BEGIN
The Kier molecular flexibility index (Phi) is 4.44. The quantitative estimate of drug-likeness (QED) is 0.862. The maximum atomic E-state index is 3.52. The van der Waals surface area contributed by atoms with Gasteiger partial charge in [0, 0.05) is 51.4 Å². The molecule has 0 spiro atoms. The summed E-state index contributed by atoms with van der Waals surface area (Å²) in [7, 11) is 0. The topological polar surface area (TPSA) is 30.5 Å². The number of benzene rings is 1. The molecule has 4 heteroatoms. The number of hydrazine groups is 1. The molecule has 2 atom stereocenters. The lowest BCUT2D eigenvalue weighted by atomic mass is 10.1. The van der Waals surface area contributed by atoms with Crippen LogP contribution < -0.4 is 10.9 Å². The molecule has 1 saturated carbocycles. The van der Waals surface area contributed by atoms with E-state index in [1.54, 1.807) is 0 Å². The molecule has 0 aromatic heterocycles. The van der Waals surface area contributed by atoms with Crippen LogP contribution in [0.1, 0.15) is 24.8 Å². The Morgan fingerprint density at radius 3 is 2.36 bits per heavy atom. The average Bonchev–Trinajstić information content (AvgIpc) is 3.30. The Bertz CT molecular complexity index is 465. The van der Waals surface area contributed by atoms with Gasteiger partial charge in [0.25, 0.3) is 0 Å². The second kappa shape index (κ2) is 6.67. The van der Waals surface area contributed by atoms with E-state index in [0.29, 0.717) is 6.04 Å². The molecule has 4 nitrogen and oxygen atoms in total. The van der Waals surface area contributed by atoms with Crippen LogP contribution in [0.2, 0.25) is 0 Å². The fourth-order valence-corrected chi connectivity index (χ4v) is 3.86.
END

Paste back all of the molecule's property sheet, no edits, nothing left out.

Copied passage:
The Kier molecular flexibility index (Phi) is 4.44. The quantitative estimate of drug-likeness (QED) is 0.862. The maximum atomic E-state index is 3.52. The van der Waals surface area contributed by atoms with Gasteiger partial charge in [0, 0.05) is 51.4 Å². The molecule has 0 spiro atoms. The summed E-state index contributed by atoms with van der Waals surface area (Å²) in [7, 11) is 0. The topological polar surface area (TPSA) is 30.5 Å². The number of benzene rings is 1. The molecule has 4 heteroatoms. The number of hydrazine groups is 1. The molecule has 2 atom stereocenters. The lowest BCUT2D eigenvalue weighted by atomic mass is 10.1. The van der Waals surface area contributed by atoms with Crippen LogP contribution < -0.4 is 10.9 Å². The molecule has 1 saturated carbocycles. The van der Waals surface area contributed by atoms with E-state index in [1.54, 1.807) is 0 Å². The molecule has 0 aromatic heterocycles. The van der Waals surface area contributed by atoms with Crippen LogP contribution in [0.1, 0.15) is 24.8 Å². The Morgan fingerprint density at radius 3 is 2.36 bits per heavy atom. The average Bonchev–Trinajstić information content (AvgIpc) is 3.30. The Bertz CT molecular complexity index is 465. The van der Waals surface area contributed by atoms with Gasteiger partial charge in [0.25, 0.3) is 0 Å². The second kappa shape index (κ2) is 6.67. The van der Waals surface area contributed by atoms with E-state index in [0.29, 0.717) is 6.04 Å². The molecule has 4 nitrogen and oxygen atoms in total. The van der Waals surface area contributed by atoms with Crippen LogP contribution in [0.2, 0.25) is 0 Å². The fourth-order valence-corrected chi connectivity index (χ4v) is 3.86.